By May, the Cato Institute, a libertarian think tank which rode the crest of the bipartisan wave last year by challenging Congress to cut $85 billion in corporate welfare programs - declared the battle all but over in a report titled ``How Corporate Welfare Won.''

The story of how Reich, Kasich and their allies lost the battle begins after the 1994 elections with both parties claiming they wanted to balance the federal budget. It lingers into last winter, when snow blanketed Washington through December and January, and the government shut down twice over how to cut costs. Within both parties, key figures like Reich, Kasich, Republican Sen. John McCain of Arizona, Democrat Edward M. Kennedy of Massachusetts - even centrist Colin Powell - pointed again and again to corporate welfare.

They attacked the sugar and peanut price-support programs that raise food prices for consumers. They attacked the Export Enhancement Program, which gives $800 million a year to giant agriculture firms to sell wheat and grains at a discount overseas. While no two lists of targets were identical, nearly all cited the Market Promotion Program, which gives $100 million annually to Gallo, McDonald's, Ocean Spray and other food companies for international advertising.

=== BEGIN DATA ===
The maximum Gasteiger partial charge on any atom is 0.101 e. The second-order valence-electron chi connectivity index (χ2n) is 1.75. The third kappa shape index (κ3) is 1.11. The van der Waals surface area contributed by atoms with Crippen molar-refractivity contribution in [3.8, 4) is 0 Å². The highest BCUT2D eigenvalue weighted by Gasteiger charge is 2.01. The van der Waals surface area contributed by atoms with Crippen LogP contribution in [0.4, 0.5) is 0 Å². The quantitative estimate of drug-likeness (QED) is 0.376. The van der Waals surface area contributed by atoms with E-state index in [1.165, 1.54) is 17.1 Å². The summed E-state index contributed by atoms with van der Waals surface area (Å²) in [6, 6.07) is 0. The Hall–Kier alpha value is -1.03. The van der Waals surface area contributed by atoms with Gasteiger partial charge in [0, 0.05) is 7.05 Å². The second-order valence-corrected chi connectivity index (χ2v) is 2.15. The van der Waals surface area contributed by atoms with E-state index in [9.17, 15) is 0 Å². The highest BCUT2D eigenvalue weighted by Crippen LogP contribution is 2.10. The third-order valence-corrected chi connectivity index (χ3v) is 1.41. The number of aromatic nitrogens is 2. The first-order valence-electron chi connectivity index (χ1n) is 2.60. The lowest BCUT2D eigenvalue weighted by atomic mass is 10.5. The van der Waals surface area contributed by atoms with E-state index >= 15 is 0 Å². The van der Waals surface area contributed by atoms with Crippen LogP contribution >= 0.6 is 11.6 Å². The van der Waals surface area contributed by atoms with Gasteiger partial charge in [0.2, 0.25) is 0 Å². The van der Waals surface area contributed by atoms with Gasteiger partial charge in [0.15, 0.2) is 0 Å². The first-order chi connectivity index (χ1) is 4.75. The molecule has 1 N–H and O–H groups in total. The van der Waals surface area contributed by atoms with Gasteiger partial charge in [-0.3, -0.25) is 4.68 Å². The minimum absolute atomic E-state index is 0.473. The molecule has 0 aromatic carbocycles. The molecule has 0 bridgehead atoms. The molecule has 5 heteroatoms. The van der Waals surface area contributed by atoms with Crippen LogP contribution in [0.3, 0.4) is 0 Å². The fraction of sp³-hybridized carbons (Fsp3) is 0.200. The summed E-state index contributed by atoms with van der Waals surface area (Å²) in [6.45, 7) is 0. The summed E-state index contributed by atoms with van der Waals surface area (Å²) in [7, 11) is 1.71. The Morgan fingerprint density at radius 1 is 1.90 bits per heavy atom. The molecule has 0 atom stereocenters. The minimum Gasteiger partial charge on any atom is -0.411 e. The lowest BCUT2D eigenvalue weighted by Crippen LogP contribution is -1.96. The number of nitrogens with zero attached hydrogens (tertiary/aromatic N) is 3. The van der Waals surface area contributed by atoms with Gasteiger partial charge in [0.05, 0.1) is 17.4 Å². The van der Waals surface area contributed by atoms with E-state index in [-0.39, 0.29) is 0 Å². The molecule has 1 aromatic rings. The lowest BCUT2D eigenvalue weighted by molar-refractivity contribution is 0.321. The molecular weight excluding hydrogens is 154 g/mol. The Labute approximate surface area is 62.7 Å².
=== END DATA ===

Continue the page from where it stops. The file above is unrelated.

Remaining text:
Moreover, the Republican plan for reining in Medicare and welfare gave lawmakers of both parties ammunition to argue that cutting corporate subsidies was only fair and moral. For awhile, it seemed like deep cuts were inevitable. But corporate welfare, it became clear, is not a partisan issue. Rather, Republican is set against Republican, Democrat against Democrat when programs in a politician's home state are threatened.

Not enough lawmakers were willing to vote against home-state businesses and jobs. ``One person's pork is another person's prize,'' said Sen. Fred Thompson, a Republican from Tennessee. ``No one wants to give up their prize if there isn't shared sacrifice.''

An administration divided

For Reich, the 50-year-old longtime friend and economic adviser to Clinton, the corporate welfare fight began long before he joined the Cabinet. As a lecturer at Harvard, he chastized policy makers for confusing aid to American workers with aid to American companies. US firms were sending more jobs overseas, while foreign companies were creating jobs here. ``Our primary concern should be the training and development of the American workforce, not the protection of the American-owned corporation,'' he wrote in 1990. Four years later, Reich replayed that theme with a twist. Voters rebuked Clinton and the Democrats, he told an influential Democratic policy group just after the 1994 elections, because many Americans feared their paychecks were shrinking.

``The middle class has become an anxious class,'' he said. The solution: invest in jobs and training. Give people the skills to move from welfare to work, as the Republican rhetoric argues. Help them move from low-paying jobs to more lucrative ones. How to pay for it? Cut corporate welfare. Ask business, not just welfare recipients, to become more self-sufficient.